Sony issues apology following PS5 pre-order chaos

Sony has apologised for the chaos surrounding pre-orders of its brand-new PS5 console and has promised that more pre-orders will be made available over the coming days.

The corporation released the apparently genuine but brief apology on Saturday, via the official PlayStation Twitter account. The tweet acknowledged that “PS5 preorders could have been a lot smoother”, and stated that “We truly apologize for that.” It went on to reassure customers that more consoles would be available for purchase “through the end of the year.”

Nonetheless, an apology may not be enough to appease disappointed consumers. As Screen Rant pointed out, the promise of more consoles at some point in the future “doesn’t much help those would-be pre-order customers who obviously want their consoles on its November 12 launch day” (November 19 in the UK).

The fiasco was set into motion at the PS5 Showcase event on September 16. At first glance, the outlook for PlayStation aficionados seemed positive, with a treasure trove of new games announced including Final Fantasy 16, Spiderman: Miles Morales and the Harry Potter-themed Hogwarts Legacy. Many of the new arrivals were exclusive to the PS5 – although at least one was mistakenly claimed to be compatible with other devices. Possibly even more exciting, however, was the revelation of the PS5 Standard and Digital Editions’ costs and the November 12 release date.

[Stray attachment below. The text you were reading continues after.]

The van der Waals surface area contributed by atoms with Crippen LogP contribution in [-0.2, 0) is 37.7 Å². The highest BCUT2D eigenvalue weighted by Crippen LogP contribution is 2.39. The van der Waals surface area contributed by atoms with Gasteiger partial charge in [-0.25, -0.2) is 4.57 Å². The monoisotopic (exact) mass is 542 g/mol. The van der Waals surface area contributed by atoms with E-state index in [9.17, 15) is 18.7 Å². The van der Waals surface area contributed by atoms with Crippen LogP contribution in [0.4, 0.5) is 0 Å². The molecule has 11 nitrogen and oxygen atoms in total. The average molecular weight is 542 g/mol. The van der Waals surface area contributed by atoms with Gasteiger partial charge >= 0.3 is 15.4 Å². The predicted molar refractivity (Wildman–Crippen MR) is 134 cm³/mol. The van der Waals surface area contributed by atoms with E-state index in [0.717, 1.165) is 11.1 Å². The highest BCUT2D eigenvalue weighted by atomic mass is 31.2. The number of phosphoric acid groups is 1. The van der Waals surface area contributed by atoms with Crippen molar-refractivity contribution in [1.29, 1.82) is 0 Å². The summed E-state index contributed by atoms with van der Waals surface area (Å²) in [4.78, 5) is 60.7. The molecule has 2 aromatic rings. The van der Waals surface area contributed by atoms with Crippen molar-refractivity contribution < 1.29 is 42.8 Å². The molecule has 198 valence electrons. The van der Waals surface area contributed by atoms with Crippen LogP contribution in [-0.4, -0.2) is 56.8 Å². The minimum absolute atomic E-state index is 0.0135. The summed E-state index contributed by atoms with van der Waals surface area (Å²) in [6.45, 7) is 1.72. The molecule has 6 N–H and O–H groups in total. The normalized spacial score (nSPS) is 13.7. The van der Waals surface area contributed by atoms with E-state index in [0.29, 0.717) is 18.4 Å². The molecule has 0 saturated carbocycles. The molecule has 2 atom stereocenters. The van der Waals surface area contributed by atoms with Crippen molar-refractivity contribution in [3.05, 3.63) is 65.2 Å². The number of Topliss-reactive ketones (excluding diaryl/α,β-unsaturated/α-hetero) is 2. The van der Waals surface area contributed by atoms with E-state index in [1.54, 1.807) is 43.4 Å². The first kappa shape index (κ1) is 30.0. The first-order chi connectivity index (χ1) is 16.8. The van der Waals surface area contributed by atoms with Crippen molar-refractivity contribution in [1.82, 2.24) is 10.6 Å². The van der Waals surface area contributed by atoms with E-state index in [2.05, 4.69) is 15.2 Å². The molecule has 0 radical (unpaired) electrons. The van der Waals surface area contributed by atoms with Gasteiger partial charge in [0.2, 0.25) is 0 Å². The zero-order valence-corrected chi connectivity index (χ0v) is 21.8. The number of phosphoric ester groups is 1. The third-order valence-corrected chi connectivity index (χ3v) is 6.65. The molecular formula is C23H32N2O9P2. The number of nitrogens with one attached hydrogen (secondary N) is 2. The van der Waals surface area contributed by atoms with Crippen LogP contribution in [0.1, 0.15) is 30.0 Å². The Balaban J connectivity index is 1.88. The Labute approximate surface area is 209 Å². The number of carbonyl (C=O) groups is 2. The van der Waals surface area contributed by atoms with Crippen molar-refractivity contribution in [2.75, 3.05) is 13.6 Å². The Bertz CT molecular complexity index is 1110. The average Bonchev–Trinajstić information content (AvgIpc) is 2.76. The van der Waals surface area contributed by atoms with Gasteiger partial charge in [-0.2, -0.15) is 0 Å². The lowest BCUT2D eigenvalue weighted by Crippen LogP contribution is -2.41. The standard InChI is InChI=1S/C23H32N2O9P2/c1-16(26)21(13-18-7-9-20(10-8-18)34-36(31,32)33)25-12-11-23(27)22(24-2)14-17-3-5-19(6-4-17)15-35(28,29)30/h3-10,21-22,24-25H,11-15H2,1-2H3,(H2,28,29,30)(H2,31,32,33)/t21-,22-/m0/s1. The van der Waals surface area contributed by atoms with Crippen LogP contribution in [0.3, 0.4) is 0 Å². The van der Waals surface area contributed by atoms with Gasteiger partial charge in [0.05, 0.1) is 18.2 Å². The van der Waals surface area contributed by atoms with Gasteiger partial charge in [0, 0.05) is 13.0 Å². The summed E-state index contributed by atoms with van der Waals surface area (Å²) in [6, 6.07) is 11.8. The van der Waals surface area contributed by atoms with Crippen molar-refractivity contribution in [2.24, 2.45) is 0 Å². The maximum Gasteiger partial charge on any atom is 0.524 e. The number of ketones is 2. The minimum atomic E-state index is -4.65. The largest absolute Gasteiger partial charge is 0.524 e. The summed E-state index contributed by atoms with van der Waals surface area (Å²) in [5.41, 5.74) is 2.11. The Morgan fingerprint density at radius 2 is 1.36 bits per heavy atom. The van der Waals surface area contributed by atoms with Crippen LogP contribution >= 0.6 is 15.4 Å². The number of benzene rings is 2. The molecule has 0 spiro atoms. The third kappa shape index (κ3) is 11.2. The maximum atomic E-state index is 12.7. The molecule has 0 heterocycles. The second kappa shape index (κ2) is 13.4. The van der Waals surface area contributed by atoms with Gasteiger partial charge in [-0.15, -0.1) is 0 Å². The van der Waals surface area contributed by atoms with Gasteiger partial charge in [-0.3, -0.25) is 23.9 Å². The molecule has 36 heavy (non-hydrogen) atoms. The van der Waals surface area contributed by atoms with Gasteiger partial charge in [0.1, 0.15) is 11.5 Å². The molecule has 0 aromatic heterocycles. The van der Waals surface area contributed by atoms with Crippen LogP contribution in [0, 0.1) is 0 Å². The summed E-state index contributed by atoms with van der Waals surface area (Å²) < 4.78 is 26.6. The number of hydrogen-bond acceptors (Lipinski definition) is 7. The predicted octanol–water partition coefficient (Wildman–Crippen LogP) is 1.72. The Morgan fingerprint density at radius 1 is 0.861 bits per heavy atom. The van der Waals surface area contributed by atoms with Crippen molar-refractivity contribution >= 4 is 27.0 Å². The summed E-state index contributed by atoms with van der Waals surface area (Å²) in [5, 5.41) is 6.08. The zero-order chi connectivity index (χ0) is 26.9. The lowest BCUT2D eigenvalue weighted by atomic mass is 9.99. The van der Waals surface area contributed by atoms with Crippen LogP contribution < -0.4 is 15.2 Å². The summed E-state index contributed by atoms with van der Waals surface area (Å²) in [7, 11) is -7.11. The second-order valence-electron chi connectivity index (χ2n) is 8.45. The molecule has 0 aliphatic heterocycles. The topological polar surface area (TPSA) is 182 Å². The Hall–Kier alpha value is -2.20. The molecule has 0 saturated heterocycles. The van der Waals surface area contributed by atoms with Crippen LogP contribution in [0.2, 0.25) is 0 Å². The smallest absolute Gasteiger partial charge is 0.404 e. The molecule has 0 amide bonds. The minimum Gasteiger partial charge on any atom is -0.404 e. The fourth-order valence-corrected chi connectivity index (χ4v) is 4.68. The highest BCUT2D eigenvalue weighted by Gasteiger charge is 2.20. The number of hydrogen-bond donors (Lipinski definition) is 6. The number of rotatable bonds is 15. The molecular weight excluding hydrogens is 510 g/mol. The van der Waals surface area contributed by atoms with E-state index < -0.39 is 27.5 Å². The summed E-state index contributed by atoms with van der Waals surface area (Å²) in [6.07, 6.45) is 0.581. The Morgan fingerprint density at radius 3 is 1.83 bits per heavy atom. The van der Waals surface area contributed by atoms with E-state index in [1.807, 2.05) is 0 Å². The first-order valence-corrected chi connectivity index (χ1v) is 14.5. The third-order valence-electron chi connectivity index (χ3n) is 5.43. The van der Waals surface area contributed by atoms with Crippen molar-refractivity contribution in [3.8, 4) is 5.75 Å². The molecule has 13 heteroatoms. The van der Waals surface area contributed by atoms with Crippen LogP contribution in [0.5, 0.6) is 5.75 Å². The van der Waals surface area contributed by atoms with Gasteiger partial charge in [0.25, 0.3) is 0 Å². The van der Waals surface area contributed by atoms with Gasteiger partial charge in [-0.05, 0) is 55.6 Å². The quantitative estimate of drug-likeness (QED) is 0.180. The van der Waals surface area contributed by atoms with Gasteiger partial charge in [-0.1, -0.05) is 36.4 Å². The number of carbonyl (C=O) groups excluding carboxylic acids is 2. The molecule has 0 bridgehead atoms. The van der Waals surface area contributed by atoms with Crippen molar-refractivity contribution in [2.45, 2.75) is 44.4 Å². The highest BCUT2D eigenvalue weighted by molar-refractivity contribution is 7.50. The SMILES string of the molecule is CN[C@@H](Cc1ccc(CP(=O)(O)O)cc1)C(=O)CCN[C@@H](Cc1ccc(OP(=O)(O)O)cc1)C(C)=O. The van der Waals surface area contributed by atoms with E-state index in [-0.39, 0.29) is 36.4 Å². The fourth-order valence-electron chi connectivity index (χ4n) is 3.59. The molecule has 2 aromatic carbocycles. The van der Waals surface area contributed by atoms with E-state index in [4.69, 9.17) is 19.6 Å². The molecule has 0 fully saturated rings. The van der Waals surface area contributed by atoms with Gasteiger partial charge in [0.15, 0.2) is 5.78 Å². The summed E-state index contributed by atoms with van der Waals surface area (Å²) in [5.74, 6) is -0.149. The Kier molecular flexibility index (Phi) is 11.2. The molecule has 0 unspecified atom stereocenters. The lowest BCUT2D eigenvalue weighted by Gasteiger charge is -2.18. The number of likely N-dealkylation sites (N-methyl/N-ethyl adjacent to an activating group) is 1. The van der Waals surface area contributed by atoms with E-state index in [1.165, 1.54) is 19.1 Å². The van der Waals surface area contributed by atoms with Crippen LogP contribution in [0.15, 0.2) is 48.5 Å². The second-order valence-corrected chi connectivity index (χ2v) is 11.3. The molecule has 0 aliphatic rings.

It was also announced at the event that pre-orders would be going live the next day. This schedule was promptly discarded, however, when evidently misinformed retailers attempted to jump the gun and open pre-orders a day early, mere hours after the showcase. Their websites were promptly flooded with purchases, with some crashing as a result. Other consumers, meanwhile, reported pages timing out, being unable to add the consoles to their carts, and said consoles being deleted from their carts mid-way through checkout. Even those who did manage to complete their purchases might not receive them until after the launch day.

Some Twitter users and would-be buyers appeared to be at least temporarily consoled, expressing gratitude and appreciation for Sony’s candour. However the sheer volume of anticlimaxes and broken promises may render this apology too little, too late. Only time and the quality of the PS5 itself, once people are able to try it, will tell if the gaming community’s trust in Sony can be restored.

Words by Emma Curzon.


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